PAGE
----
MSI motherboard sports Stirling engine

Micro-Star International recently announced that it will be offering a motherboard with a Stirling engine-powered cooling fan for the northbridge. This device would reduce total electricity usage, and be a “more ECO-friendly design.” Yet, I’m not convinced that a Stirling engine would provide ideal cooling for hard-core computer operation. At the very least, I’m sure it’s unnecessary.

A normal, cooled, idle northbridge temperature should be somewhere just over 40 degrees Celsius (104 Fahrenheit). When running at full bore, a motherboard’s northbridge temperatures might hover around 55 C (131 F), when cooled. Running at a higher temperature can mean a loss of system stability and system crashes, which is why cooling is necessary for computer chips like the northbridge, CPUs, and GPUs.

MSI’s new Stirling engine-powered cooler is designed to maintain normal operating temperatures. Stirling engines operate by using a heat source to cause a gaseous working fluid to expand to raise a piston, the gaseous working fluid then cools, lowering the piston. The movement of the piston generates power. The beta Stirling engine MSI uses is air-filled, and powers a cooling fan. The animation below demonstrates how this would be put to use on a motherboard.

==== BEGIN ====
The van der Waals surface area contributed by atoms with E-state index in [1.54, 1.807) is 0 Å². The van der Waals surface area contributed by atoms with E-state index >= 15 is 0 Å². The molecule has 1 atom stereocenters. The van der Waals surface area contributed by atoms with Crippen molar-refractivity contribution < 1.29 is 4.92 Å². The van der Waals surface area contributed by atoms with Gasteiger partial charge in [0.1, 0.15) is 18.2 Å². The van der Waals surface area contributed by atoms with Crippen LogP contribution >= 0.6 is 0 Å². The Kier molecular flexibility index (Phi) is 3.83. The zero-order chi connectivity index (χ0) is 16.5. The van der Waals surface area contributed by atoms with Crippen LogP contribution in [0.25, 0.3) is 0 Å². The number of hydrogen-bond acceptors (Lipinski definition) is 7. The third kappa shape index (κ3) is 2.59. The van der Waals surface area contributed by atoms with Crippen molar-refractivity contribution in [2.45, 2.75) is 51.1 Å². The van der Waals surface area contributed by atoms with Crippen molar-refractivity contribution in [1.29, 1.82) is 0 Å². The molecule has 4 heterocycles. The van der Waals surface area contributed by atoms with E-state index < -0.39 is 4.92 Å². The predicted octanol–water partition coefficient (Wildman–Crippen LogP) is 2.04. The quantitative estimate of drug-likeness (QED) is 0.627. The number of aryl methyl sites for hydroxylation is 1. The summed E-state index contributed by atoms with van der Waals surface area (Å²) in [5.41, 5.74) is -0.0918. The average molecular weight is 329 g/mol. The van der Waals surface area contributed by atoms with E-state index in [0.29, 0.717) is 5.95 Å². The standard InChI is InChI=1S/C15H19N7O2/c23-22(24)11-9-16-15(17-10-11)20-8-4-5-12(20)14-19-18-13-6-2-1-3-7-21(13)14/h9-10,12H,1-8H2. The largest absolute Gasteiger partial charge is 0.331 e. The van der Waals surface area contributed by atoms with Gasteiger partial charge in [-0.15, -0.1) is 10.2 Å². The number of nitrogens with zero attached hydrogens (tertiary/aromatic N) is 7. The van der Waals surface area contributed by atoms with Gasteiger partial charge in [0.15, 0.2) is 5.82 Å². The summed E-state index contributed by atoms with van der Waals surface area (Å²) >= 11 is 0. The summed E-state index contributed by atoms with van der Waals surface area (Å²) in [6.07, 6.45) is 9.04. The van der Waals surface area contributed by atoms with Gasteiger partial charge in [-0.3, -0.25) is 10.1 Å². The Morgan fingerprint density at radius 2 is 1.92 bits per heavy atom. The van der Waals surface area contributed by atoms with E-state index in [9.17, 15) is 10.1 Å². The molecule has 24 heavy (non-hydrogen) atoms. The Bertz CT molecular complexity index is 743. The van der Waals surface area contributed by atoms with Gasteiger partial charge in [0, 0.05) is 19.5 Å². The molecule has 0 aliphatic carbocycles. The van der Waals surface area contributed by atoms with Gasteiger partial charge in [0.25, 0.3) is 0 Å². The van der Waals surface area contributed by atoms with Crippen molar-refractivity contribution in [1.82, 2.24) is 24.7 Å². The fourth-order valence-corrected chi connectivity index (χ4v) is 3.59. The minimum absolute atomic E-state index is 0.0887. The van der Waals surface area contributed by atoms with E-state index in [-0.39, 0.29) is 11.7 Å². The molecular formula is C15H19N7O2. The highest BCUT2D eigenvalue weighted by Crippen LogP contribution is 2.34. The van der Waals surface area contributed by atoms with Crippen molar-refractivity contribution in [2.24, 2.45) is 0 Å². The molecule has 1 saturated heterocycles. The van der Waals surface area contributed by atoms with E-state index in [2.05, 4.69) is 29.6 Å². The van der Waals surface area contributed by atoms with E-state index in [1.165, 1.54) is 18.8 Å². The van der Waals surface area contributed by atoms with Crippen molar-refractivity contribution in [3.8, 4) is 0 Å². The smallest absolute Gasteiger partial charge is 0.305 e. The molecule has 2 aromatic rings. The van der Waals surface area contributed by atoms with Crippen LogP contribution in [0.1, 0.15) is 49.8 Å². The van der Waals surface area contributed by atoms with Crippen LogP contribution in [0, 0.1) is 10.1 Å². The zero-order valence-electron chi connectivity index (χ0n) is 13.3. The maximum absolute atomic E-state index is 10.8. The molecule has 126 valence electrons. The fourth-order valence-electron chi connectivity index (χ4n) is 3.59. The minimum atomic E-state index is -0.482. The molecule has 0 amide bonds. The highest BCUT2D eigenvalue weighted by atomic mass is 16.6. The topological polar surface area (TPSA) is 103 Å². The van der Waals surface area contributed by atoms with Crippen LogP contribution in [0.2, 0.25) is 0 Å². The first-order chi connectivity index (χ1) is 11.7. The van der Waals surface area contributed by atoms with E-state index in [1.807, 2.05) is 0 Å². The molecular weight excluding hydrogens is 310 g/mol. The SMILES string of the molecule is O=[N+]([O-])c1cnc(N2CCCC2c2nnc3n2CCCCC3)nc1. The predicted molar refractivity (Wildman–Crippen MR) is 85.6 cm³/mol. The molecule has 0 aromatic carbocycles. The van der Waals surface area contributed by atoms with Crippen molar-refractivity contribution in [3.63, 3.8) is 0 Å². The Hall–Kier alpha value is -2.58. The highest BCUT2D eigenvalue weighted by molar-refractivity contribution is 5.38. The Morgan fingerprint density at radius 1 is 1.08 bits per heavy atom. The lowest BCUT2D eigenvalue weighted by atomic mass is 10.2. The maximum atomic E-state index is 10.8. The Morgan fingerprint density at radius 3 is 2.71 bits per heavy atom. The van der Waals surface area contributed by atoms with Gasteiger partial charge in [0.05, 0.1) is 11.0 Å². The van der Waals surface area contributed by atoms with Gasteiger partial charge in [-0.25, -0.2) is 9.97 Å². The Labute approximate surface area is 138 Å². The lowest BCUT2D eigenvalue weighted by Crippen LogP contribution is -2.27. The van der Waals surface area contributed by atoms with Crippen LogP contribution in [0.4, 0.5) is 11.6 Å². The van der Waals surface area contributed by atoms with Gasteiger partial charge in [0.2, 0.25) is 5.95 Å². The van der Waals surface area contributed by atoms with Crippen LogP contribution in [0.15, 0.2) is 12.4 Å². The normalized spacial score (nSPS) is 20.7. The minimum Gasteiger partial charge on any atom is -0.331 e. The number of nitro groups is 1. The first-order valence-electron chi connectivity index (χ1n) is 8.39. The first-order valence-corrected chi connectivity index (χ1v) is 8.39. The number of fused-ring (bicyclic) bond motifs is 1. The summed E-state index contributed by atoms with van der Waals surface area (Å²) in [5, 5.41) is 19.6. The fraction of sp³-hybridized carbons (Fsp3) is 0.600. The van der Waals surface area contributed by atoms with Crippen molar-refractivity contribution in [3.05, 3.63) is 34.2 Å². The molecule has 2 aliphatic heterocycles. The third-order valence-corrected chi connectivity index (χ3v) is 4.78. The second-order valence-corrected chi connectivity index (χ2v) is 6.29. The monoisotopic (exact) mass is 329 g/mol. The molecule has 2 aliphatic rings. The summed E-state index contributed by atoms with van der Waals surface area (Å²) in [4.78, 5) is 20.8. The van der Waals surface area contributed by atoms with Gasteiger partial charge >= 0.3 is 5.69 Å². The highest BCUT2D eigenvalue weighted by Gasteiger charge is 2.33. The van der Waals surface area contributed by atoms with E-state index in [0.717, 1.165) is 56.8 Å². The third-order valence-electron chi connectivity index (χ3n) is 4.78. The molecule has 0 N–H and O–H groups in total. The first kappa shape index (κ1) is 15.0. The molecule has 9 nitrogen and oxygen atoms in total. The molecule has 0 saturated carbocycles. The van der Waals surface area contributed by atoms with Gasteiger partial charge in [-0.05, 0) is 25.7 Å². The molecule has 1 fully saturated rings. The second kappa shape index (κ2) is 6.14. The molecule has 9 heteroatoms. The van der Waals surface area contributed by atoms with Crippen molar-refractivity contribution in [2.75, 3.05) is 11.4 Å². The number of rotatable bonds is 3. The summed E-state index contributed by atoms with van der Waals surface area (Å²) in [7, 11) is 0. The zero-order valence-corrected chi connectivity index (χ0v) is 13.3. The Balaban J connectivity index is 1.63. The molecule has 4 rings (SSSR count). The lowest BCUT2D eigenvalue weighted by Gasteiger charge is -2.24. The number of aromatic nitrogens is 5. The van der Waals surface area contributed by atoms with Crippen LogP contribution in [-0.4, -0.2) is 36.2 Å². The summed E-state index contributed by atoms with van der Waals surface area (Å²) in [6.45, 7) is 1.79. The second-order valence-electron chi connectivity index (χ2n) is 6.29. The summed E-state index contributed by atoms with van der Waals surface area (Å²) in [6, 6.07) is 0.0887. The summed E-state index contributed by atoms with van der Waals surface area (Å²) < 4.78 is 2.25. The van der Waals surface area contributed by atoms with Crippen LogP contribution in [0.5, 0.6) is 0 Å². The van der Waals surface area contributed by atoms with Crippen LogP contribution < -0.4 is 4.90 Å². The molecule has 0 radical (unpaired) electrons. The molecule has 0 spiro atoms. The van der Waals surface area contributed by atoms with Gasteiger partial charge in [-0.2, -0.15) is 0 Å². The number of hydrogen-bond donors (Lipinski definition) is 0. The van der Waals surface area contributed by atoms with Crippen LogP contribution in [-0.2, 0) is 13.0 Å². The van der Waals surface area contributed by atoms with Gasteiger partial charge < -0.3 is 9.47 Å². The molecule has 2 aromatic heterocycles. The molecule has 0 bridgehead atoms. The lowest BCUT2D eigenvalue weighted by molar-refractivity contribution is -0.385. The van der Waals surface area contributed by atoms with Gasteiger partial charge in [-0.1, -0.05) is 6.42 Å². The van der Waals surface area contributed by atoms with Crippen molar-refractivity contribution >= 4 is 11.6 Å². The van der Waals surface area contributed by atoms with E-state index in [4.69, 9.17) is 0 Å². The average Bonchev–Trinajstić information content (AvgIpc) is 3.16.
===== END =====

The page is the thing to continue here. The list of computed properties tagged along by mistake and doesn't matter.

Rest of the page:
As the motherboard heats up, and the engine begins to work, the temperature will come into balance. As the temperature rises, the engine will operate more quickly, and bring the temperature back into balance. The cooling system should be designed to keep the northbridge in the normal operating range, ideally somewhere around 40 C.

However, due to the time it takes heat to be converted into energy, there is a lag between the northbridge heating up, the engine responding, and the chip cooling down. This delay can be shortened by using more reactive gaseous liquids and reducing friction by proper lubrication and precision engineering and machining, which would likely be cost-prohibitive in this application. If the cooler isn’t very precise, there could be temperature spikes that cause system instability. Furthermore, if the engine isn’t efficient enough at cooling, hard-core computing could also result in instability.

What’s the likelihood of stability issues? Very slim, when you consider many people replace the fans on their motherboard’s northbridge with a fanless heatsink, to reduce noise. If a simple heatsink will do the trick, why go to all the trouble to introduce a Stirling engine-powered cooler? The geek factor would be my guess.